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1876 was the fifth year after the founding of the city of Birmingham.






Mike Donahue







In 1876, Johns Hopkins University was founded in Baltimore, Maryland. The Third Carlist War ended in Spain. Alexander Graham Bell was granted a patent for the telephone. Queen Victoria took the title Empress of India. The Battle of the Little Bighorn saw 300 men under Lieutenant Colonel George Custer wiped out by 5,000 Lakota, Cheyenne and Arapaho led by Sitting Bull and Crazy Horse. The United States celebrated its centennial. Colorado was admitted as the 38th state. Texas A&M University opened for classes. Rutherford B. Hayes was elected President. Heinz Tomato Ketchup first went on sale.

Notable books published in 1876 included The Hunting of the Snark by Lewis Carroll, Daniel Deronda by George Eliot, Clarel by Herman Melville, Robert's Rules of Order by Henry Martyn Robert, and The Adventures of Tom Sawyer by Mark Twain. Notable music composed in 1876 included Symphony No. 1 by Johannes Brahms and Siegfried & Götterdämmerung by Richard Wagner.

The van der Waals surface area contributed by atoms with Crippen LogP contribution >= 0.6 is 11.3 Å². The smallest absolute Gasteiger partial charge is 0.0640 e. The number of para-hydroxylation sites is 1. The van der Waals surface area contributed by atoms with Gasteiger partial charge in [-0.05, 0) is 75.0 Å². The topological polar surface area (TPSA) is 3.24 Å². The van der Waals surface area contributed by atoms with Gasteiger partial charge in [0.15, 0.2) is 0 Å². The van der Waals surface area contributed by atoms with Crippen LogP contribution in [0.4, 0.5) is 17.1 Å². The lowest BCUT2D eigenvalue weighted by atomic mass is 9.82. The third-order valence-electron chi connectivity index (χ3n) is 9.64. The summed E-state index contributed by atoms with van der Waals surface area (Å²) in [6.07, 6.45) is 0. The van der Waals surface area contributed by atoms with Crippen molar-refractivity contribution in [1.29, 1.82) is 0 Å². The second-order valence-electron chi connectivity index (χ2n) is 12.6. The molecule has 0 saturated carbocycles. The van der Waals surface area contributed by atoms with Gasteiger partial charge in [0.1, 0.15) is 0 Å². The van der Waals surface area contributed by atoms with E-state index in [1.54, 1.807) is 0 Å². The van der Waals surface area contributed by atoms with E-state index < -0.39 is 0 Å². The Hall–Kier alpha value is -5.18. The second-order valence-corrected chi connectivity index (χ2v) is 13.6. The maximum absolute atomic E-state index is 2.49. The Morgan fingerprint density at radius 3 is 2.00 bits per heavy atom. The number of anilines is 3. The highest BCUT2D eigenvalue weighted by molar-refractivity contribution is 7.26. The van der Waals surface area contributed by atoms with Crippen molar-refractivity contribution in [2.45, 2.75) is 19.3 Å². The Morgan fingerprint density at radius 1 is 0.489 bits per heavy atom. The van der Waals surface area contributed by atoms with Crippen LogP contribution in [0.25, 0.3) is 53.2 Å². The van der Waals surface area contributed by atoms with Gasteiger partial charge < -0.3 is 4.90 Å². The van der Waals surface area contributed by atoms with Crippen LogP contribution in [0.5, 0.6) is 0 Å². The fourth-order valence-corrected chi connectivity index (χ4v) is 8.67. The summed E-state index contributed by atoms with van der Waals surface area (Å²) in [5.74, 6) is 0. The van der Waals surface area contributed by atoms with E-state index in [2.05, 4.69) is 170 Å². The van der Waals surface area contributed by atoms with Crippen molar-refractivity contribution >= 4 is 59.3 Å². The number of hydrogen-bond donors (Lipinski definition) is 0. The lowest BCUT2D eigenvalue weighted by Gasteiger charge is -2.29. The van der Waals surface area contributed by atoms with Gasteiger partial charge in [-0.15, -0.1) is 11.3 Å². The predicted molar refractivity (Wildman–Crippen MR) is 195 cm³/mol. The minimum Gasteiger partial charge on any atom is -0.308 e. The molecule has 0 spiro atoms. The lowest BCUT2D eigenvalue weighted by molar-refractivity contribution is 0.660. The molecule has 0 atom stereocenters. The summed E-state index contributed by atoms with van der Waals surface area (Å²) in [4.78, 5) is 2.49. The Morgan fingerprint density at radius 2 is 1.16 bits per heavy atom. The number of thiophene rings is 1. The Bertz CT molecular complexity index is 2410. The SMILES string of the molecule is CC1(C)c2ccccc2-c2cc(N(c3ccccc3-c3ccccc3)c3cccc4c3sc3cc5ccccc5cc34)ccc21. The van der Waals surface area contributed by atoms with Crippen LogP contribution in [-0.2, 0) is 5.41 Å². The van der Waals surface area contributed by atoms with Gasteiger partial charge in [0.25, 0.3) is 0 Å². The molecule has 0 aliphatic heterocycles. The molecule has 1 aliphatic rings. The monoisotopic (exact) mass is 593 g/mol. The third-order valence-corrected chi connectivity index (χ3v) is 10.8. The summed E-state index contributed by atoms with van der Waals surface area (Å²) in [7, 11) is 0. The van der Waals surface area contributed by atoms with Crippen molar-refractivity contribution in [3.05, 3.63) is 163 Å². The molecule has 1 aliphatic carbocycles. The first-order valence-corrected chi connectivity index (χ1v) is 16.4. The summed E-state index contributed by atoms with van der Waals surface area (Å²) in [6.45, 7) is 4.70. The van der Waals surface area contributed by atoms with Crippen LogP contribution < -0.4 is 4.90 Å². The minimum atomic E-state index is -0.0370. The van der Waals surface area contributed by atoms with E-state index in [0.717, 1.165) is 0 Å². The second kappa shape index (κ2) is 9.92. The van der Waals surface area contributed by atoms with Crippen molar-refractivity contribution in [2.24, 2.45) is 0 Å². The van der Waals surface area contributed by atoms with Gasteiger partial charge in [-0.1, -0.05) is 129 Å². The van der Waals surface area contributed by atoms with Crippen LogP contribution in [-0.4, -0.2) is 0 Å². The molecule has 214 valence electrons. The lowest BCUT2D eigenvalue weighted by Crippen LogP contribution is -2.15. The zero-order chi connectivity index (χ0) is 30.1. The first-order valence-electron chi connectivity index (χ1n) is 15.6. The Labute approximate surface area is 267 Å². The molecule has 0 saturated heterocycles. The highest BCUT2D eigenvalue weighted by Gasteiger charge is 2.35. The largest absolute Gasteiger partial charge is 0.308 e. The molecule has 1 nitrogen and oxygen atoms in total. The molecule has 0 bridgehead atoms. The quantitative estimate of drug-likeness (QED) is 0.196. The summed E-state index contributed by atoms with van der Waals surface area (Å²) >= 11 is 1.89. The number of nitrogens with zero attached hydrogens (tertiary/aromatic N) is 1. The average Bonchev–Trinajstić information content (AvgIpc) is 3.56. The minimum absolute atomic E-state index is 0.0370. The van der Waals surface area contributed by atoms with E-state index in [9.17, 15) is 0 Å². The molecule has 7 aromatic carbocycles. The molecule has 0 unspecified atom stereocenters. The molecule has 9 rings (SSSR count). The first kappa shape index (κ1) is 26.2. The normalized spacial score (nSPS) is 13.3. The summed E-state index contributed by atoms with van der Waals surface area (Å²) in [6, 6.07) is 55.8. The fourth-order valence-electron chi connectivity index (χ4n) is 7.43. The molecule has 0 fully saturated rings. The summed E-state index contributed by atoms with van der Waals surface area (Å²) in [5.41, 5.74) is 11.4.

Notable births in 1876 included author Jack London, the 13th Dalai Lama, Pope Pius XII, composer Carl Ruggles, exotic dancer and spy Mata Hari, baseball player Rube Waddell, architect Walter Burley Griffin, and cellist Pablo Casals. Notable deaths included former first lady Eliza McCardle Johnson; actress Charlotte Saunders Cushman; Josephine of Leuchtenberg, Queen of Sweden and Norway; gunfighter and entertainer Wild Bill Hickok; Confederate general Braxton Bragg; and visionary Catherine Labouré.

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